Know your Role
There was much talk entering these Finals about how Kobe had pushed Los Angeles’ second unit to the point where they were now one of the Lakers’ defining strengths.
Well, not last night.
The Laker bench was very much a non-factor in Boston Thursday night, as Phil Jackson’s second unit of Vujacic, Farmar, Walton, and Turiaf contributed just 15 points in 60 minutes. Anyone who watched the game knows that Vujacic and Turiaf were the only noticeable bench players for L.A. in Game 1.
Farmar looked tense and nervous despite hitting the only shot (a running floater) he attempted, while Walton was dominated in the rebounding/energy department by the likes of Leon Powe and P.J. Brown.
The Celtics, meanwhile, didn’t get huge offensive out-puts from their role players, but their second unit undeniably gave the Cetlics a lift off the bench and in the trenches.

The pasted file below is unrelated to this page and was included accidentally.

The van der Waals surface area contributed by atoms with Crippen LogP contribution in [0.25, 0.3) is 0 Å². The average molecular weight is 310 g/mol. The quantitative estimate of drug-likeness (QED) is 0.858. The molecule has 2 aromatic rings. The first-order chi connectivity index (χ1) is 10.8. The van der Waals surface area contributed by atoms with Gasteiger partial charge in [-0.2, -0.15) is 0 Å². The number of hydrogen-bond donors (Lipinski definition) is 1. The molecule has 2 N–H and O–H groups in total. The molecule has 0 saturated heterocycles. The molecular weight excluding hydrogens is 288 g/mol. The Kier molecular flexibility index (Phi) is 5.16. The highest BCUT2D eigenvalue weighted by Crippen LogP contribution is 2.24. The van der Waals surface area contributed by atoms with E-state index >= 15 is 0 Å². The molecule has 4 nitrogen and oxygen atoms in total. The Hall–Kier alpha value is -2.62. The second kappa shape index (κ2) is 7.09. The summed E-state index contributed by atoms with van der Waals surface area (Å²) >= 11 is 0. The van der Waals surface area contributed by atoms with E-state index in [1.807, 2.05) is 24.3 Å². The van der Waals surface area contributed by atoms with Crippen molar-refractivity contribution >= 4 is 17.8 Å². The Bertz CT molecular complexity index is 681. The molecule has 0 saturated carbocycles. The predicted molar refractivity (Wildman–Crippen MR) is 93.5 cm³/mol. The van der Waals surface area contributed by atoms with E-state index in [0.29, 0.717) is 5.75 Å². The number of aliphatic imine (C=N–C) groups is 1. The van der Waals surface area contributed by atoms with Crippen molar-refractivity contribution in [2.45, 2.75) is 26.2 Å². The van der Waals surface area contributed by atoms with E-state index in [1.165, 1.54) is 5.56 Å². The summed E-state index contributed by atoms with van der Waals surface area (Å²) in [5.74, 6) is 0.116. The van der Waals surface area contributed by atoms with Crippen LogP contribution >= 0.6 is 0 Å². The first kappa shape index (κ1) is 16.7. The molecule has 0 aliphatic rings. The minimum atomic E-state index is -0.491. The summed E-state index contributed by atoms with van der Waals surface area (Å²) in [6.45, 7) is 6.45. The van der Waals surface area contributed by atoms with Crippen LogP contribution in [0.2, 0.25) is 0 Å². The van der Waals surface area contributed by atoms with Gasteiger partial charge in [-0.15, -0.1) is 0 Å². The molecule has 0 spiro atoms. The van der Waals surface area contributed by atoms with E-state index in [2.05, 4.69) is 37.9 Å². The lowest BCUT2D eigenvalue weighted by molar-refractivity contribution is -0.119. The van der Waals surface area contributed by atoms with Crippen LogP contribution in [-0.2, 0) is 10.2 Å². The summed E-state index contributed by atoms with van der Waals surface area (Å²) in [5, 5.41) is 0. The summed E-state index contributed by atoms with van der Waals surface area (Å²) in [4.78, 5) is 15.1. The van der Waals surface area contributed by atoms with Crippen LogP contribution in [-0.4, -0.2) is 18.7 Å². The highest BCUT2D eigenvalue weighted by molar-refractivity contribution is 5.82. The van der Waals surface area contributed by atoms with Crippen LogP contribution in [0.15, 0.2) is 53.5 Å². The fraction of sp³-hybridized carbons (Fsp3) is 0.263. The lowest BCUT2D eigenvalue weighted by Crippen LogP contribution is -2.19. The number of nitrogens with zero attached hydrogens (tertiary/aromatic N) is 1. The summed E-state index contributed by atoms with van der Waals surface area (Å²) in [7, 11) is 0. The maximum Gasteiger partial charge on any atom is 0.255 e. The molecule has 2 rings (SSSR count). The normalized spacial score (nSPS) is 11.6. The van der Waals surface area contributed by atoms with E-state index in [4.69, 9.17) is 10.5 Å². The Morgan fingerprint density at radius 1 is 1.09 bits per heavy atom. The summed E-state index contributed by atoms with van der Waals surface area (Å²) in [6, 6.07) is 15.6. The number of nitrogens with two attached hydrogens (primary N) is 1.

P.J. Brown was a force on the glass, James Posey played admirable defense on Bryant and hit a huge 3 down the stretch, and Sam Cassell contributed some instant offense in the 2nd quarter that helped preserve starter Rajon Rondo.
Neither of the second groups was superb in Game 1, but Boston’s bench contributed more intangible strengths throughout the contest and helped seal the win down the stretch. Look for the Celtics bench to be a huge factor in Game 2, with Paul Pierce and Kendrick Perkins still ailing from Game 1 injuries.
The Zebra Factor: Officiating
I can’t stand people who vehemently proclaim that referee’s don’t affect the outcome of basketball games. It’s just absurd. If there is any sport in which the officials have a substantial outcome on the minutes, roles, and styles of the players involved, it’s basketball.
A bad call here can send a super-star to the bench with 2 early fouls. A cheap call there can send a team into the bonus and control free throw disparities. A flagrant or technical call can ignite a crowd, take a player out of his game (although not a good one), and simply alter the scoreboard.